Dissociable dopaminergic and pavlovian influences in goal-trackers and sign-trackers on a model of compulsive checking in OCD
Eagle, D. M.
Han, S. Y. S.
Lee, J. J.
Robbins, T. W.
Springer Berlin Heidelberg
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Eagle, D. M., Schepisi, C., Chugh, S., Desai, S., Han, S. Y. S., Huang, T., Lee, J. J., et al. (2020). Dissociable dopaminergic and pavlovian influences in goal-trackers and sign-trackers on a model of compulsive checking in OCD. Psychopharmacology, 237 (12), 3569-3581. https://doi.org/10.1007/s00213-020-05636-3
Abstract: Rationale: Checking is a functional behaviour that provides information to guide behaviour. However, in obsessive-compulsive disorder (OCD), checking may escalate to dysfunctional levels. The processes underpinning the transition from functional to dysfunctional checking are unclear but may be associated with individual differences that support the development of maladaptive behaviour. We examined one such predisposition, sign-tracking to a pavlovian conditioned stimulus, which we previously found associated with dysfunctional checking. How sign-tracking interacts with another treatment with emerging translational validity for OCD-like checking, chronic administration of the dopamine D2 receptor agonist quinpirole, is unknown. Objectives: We tested how functional and dysfunctional checking in the rat observing response task (ORT) was affected by chronic quinpirole administration in non-autoshaped controls and autoshaped animals classified as sign-trackers or goal-trackers. Methods: Sign-trackers or goal-trackers were trained on the ORT before the effects of chronic quinpirole administration on checking were assessed. Subsequently, the effects on checking of different behavioural challenges, including reward omission and the use of unpredictable reinforcement schedules, were tested. Results: Prior autoshaping increased checking. Sign-trackers and goal-trackers responded differently to quinpirole sensitization, reward omission and reinforcement uncertainty. Sign-trackers showed greater elevations in dysfunctional checking, particularly during uncertainty. By contrast, goal-trackers predominantly increased functional checking responses, possibly in response to reduced discrimination accuracy in the absence of cues signalling which lever was currently active. Conclusions: The results are discussed in terms of how pavlovian associations influence behaviour that becomes compulsive in OCD and how this may be dependent on striatal dopamine D2 receptors.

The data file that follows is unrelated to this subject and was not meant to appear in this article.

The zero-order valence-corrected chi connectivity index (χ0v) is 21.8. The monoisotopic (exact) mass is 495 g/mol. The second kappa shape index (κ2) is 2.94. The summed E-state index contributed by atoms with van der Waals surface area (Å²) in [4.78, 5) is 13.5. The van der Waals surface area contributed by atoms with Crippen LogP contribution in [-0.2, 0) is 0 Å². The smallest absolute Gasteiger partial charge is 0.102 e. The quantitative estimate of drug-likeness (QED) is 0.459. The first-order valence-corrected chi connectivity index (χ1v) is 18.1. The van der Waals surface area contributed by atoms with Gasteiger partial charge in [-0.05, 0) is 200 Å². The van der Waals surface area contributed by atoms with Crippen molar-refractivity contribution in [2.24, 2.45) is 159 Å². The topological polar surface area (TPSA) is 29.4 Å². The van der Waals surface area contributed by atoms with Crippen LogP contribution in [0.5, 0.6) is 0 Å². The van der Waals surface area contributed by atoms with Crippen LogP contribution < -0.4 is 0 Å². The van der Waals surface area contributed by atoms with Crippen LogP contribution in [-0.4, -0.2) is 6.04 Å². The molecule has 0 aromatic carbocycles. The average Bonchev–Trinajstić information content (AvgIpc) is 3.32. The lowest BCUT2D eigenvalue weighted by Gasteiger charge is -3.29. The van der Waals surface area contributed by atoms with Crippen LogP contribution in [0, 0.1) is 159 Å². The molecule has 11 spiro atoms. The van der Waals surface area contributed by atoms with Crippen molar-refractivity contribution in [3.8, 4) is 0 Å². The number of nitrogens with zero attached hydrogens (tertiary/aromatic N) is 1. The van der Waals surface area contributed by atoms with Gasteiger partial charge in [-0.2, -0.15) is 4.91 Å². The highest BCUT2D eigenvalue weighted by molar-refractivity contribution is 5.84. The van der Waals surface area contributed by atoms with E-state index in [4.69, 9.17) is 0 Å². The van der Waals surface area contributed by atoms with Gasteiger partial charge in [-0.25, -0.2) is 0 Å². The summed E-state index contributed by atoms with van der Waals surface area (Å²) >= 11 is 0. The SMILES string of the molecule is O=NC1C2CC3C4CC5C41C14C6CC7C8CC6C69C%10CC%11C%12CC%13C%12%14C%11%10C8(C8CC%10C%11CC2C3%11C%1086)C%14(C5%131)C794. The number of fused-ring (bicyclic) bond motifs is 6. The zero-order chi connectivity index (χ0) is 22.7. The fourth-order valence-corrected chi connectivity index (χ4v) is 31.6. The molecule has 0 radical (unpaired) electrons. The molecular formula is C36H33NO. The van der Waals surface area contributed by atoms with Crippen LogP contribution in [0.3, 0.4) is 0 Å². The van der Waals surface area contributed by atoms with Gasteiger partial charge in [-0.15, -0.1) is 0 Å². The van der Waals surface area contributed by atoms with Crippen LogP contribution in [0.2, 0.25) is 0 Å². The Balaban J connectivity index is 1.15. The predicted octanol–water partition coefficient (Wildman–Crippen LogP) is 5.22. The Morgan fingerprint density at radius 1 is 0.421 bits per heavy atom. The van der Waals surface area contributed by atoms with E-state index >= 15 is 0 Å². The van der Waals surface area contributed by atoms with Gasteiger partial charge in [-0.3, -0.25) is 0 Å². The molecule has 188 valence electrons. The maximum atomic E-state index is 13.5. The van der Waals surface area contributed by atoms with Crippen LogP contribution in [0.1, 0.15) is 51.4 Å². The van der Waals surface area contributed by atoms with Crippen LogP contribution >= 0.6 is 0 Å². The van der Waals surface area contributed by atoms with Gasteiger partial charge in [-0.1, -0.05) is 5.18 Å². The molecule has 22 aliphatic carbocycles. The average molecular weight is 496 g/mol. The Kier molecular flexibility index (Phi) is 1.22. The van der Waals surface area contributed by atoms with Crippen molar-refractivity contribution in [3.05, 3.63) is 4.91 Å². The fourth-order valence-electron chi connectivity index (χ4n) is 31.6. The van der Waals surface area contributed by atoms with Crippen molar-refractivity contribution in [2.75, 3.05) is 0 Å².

Original Investigation, Obsessive-compulsive disorder, Sign-tracking, Goal-tracking, Quinpirole, Pavlovian, Rat
Wellcome Trust (104631/Z/14/Z)
External DOI: https://doi.org/10.1007/s00213-020-05636-3
This record's URL: https://www.repository.cam.ac.uk/handle/1810/313224